Gore Power WS SO Jersey review

The Gore Power WS SO Jersey is a slim fitting softshell jersey straight out of the Gabba mould, designed for use in mixed weather

Gore Bike Wear Power WS SO Jersey
Gore Bike Wear Power WS SO Jersey
(Image credit: chris catchpole)
Cycling Weekly Verdict

Although slightly cheaper than a Castelli Gabba, the Gore Power WS SO Jersey appears to be priced the same as the Gabba's replacement, the Perfetto. Both garments are excellent and use very similar fabrics. I can highly recommend the Gore Power if you are looking for a bad weather jersey.

Reasons to buy
  • +

    Fits well

  • +


  • +

    Good pockets

  • +

    Nice hi-vis features

You can trust Cycling Weekly. Our team of experts put in hard miles testing cycling tech and will always share honest, unbiased advice to help you choose. Find out more about how we test.

Water-resistant softshells came to prominence in the 2013 Milan San Remo, when many of the riders could be seen adopting a well-fitted black jacket to combat the foul weather. That jacket was the Castelli Gabba, a product deemed so good, many pros wore it despite being in breach of sponsorship deals and UCI rules. Since then other brands have developed products similar to the Gabba, combining a softshell jacket, with breathability and water resistance.

Gore is without question a market leader when it comes to performance textiles. Other companies, such as the aforementioned Castelli, buy fabrics from Gore to make their own products. That said, the Gore Power Jersey is very similar to the Gabba – in addition to the short-sleeved version, there is also a long sleeve and zipped sleeve, convertible version too. The water resistance and insulation offered by the Gore Power WS SO Jersey is comparable to other jackets that employ the Gore Windstopper fabrics, meaning it will see off showers or light rain and dries quickly.

The fabric is treated with a durable repellent coating that causes water to bead on the surface. Although this does diminish over time, it can be replenished with special products.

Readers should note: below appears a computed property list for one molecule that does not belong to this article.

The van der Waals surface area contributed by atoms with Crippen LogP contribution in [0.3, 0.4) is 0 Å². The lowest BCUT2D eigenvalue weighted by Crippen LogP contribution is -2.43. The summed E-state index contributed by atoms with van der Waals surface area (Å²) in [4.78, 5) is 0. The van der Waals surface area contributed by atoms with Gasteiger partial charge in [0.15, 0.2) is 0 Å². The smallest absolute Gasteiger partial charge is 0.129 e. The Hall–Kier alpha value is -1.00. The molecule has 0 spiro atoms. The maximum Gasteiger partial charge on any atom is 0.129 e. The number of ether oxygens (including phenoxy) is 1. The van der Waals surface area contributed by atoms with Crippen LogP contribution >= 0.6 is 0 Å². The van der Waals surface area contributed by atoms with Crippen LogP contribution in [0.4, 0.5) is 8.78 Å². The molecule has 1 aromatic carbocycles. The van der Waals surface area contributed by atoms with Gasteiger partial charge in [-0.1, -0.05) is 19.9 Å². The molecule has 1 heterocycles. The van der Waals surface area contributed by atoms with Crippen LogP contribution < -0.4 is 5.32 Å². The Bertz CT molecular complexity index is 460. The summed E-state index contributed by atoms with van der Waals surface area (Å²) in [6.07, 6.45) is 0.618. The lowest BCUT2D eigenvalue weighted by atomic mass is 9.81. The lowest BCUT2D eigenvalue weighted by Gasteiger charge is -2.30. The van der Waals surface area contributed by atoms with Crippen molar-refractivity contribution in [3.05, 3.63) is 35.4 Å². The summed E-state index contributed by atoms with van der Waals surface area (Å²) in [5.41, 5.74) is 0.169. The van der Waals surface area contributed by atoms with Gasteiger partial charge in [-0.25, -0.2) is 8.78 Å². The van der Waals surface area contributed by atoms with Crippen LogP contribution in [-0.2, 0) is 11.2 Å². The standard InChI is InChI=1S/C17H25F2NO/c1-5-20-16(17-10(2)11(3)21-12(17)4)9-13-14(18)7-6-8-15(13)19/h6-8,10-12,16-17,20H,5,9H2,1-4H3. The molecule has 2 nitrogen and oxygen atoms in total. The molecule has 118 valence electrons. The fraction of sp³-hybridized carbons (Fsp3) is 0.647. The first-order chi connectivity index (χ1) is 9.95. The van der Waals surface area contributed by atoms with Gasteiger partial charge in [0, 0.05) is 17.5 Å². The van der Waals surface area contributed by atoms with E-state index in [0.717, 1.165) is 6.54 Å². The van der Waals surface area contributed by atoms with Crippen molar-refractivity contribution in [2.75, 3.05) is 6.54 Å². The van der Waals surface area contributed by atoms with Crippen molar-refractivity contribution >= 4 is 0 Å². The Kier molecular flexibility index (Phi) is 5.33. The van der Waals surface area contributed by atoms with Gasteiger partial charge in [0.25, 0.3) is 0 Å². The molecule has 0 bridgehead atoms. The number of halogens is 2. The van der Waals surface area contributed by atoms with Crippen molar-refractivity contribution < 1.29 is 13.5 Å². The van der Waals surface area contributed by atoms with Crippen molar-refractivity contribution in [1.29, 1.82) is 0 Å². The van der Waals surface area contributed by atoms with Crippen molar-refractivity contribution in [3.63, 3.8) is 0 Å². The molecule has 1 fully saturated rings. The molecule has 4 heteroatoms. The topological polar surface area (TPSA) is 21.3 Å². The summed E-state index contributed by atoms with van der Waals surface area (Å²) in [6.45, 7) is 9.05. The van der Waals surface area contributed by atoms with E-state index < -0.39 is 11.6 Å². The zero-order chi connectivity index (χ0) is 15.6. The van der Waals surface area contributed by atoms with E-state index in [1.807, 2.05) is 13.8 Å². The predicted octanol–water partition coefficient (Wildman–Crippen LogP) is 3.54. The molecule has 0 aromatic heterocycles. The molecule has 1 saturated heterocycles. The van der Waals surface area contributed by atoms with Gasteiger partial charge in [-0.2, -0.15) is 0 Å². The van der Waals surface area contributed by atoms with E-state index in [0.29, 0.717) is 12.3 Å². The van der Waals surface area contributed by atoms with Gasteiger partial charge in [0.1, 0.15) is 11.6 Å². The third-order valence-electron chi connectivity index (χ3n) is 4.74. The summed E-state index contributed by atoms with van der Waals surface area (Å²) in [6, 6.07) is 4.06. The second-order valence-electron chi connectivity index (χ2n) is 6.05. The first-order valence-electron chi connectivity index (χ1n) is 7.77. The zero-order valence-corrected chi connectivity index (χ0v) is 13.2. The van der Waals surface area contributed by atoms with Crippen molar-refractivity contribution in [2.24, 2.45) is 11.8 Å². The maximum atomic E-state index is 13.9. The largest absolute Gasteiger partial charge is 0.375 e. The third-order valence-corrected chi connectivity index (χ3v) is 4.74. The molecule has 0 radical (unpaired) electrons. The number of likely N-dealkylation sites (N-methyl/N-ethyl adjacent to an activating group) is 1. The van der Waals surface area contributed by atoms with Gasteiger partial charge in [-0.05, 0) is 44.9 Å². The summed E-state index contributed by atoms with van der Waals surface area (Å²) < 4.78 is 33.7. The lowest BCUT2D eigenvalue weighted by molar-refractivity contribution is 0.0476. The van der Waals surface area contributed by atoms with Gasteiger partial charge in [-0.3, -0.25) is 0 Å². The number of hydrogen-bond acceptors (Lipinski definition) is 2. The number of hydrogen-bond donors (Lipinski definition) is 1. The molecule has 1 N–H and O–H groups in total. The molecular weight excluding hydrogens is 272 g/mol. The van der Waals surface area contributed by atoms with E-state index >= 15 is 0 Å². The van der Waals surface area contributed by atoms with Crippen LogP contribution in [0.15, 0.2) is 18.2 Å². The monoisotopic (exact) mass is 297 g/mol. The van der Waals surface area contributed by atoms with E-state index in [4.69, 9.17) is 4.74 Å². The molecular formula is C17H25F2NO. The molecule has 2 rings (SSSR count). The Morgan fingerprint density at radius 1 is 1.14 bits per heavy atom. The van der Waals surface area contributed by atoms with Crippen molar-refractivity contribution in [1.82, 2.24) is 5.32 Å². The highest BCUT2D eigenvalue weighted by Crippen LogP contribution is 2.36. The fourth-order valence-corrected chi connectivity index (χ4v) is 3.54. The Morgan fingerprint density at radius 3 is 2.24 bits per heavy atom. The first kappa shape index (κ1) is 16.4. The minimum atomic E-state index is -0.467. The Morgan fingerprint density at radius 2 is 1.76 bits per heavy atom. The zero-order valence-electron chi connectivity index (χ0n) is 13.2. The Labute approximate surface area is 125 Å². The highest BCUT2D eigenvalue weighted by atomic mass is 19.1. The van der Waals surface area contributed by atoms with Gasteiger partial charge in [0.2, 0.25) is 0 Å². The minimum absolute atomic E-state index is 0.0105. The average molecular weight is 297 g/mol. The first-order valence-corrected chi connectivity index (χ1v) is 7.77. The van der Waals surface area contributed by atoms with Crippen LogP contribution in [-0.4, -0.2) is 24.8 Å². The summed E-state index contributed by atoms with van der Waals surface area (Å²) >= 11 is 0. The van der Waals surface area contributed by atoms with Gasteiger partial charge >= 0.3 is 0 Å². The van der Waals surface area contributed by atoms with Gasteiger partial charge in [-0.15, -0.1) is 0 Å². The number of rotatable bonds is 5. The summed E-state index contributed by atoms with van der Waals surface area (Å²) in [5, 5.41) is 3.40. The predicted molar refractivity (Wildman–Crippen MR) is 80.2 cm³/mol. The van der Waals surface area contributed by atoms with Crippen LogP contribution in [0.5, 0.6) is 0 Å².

Gore also makes a long sleeve and covertable long sleeve version too
(Image credit: chris catchpole)

>>> Better than a Gabba? Water resistant soft shells on test

Wearing a small, I found the fit of the zipped sleeves to be a little loose and found the short-sleeved version combined with Gore's arm warmers a much better proposition, especially if you are concerned about aerodynamics.

I am a big fan of the pockets on the Gore Power WS SO Jersey as they are good size, positioned well and easy to access with gloves on. As a comparison, the pockets on the Rapha Shadow Jersey are much tighter and harder to access when wearing gloves. Another key feature of garments of this type is the tail or dropped hem. On other products, such as the Vermarc Aqua Zero, I found this had a tendency to ride up, but I had no such issues with the Gore Power WS SO. The tail did a great job of staying in place and fitting snug around my posterior.

The Windstopper logo up the spine is highly reflective

The Windstopper logo up the spine is a really nice reflective detail and a good example of how hi-vis features can be attractive. Styling is fairly conservative, with only black or primary colour options. I like the look of the black jersey, but it would be nice to see some more exciting colours available. The overall quality is right up there with the Gabba and Perfetto, making it easy for me to recommend the Power jersey. With the short-sleeve version, you are getting performance equal to a Gabba at a lower price. For more information, head over to Gore.



Thank you for reading 20 articles this month* Join now for unlimited access

Enjoy your first month for just £1 / $1 / €1

*Read 5 free articles per month without a subscription

Join now for unlimited access

Try first month for just £1 / $1 / €1

Oliver Bridgewood - no, Doctor Oliver Bridgewood - is a PhD Chemist who discovered a love of cycling. He enjoys racing time trials, hill climbs, road races and criteriums. During his time at Cycling Weekly, he worked predominantly within the tech team, also utilising his science background to produce insightful fitness articles, before moving to an entirely video-focused role heading up the Cycling Weekly YouTube channel, where his feature-length documentary 'Project 49' was his crowning glory.